Dina Buno and Scott Levin are 40ish Philadelphians preparing for their wedding and poised to embark on a marriage that’s bound to be filled with its share of joys and challenges. That makes them pretty much like any other couple save one not-so-small thing: Dina and Scott both have Asperger’s Syndrome.

Their rocky road to love and acceptance — of themselves and of each other — is warmly, involvingly captured by filmmakers Daniel Sickles and Antonio Santini in the beguiling documentary “Dina.”

The movie’s vérité style intimately draws us into the plucky, if beleaguered, lives of Dina and Walmart staffer Scott and their relationship’s trials and tribulations, many of which are a result of their disparate levels of autism: The forthright, long-widowed Dina, a lively, tartly good-natured middle-aged woman with a tousled bob that Meg Ryan would envy, seems less acutely affected by her disability than the awkward Scott. She offers an irresistible subject: Funny and forthright, she allows the filmmakers into her apartment and daily life in suburban Philadelphia with startling aplomb.

Although her position on the neurotypical spectrum might partly account for Dina’s appealing lack of guile, she’s anything but childlike or naive, especially when it comes to preparing for her upcoming wedding.

Focusing on the sometimes fraught weeks leading up to the wedding, “Dina” judiciously addresses the events of Dina’s past that led her to this moment, intercutting those revelations with scenes of Dina coping with her own emotional and cognitive difficulties, as well as obstacles faced by Scott, who is preparing to leave his parents’ home for the first time.

Sickles (whose late father was a friend of Dina’s) and Santini effectively reveal their stars’ histories in organic bits and pieces, with a harrowing 911 call from the night of Dina’s near-fatal stabbing in 2010 by a troubled ex-boyfriend adding late-breaking detail.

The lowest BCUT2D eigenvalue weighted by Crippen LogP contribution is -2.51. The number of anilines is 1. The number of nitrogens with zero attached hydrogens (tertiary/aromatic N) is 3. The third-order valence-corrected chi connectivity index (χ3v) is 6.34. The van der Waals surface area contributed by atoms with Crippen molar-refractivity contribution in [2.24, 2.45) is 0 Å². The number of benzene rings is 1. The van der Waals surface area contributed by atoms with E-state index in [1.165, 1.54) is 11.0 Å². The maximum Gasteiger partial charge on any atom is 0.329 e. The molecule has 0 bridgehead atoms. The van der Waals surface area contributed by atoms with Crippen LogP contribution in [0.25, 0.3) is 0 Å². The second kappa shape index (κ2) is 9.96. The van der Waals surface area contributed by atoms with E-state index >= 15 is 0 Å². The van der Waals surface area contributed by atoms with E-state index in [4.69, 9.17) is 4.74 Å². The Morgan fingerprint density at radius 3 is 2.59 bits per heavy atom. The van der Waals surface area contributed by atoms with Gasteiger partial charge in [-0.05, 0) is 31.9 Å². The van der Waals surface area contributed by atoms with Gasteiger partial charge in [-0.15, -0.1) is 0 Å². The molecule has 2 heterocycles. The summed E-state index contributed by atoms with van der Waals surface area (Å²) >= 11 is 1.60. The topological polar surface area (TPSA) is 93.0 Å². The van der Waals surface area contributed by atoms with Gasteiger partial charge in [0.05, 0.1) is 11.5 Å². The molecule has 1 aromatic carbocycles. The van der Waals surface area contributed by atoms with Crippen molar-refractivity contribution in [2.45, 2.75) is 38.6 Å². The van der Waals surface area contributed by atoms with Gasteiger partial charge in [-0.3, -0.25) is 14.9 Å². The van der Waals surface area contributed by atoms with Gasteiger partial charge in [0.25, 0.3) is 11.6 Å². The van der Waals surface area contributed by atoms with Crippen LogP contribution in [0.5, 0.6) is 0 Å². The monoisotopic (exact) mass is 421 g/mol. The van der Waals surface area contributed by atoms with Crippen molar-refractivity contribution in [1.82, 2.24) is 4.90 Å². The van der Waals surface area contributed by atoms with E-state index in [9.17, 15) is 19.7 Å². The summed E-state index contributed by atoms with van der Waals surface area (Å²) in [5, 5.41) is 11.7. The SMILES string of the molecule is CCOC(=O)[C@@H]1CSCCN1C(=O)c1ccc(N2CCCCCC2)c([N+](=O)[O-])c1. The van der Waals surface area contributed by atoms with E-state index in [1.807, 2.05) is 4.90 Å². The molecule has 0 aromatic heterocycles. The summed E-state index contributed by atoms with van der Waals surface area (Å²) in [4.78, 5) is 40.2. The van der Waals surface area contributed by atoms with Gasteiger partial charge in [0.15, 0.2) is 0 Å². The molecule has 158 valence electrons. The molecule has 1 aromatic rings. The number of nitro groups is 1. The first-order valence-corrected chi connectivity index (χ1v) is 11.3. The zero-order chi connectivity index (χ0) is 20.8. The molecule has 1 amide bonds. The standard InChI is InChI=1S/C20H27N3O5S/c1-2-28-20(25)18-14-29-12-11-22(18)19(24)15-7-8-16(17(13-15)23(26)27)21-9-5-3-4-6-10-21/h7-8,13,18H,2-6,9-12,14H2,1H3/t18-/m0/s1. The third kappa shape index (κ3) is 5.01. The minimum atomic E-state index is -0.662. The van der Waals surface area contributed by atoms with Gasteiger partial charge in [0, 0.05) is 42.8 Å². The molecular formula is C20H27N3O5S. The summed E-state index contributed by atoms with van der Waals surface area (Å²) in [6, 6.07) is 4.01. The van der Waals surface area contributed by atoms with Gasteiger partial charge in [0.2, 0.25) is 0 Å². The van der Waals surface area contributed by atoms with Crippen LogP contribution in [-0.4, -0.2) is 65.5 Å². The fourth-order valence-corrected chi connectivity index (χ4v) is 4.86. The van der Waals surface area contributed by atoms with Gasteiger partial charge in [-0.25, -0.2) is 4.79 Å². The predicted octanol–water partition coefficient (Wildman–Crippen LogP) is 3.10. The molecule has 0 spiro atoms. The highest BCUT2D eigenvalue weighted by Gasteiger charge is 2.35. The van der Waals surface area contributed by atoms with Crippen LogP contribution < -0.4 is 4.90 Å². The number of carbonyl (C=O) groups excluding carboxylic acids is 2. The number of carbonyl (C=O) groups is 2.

From the mundane to the eventful, the movie takes a fairly unflinching, yet respectful view of Dina and Scott’s world, which includes family, friends, hobbies, home life, trips, rituals and old Top 40 songs. The newlyweds’ out-of-sync sexuality is handled with poignant candor.

There are moments in “Dina” that invite viewers to wonder whether Santini and Sickles aren’t veering into voyeurism, such as when Dina presents Scott with a copy of “The Joy of Sex” and proceeds to have a conversation about masturbation and other matters. Would we be watching this if it weren’t for the fact that Dina and Scott are on the spectrum? Is there something condescending in packaging their lives as entertainment? (Watch and be amazed as Dina and Scott discuss the 2016 election!) What are the issues of transparency and consent when filmmakers are crossing so many sensitive boundaries with intellectually challenged subjects?

But the film also encourages viewers to check their own assumptions: Why, for example, wouldn’t people as observant and highly functional as Dina and Scott have the ability to consent? Aren’t portraits like these necessary to illuminate lives that are too often marginalized and misunderstood?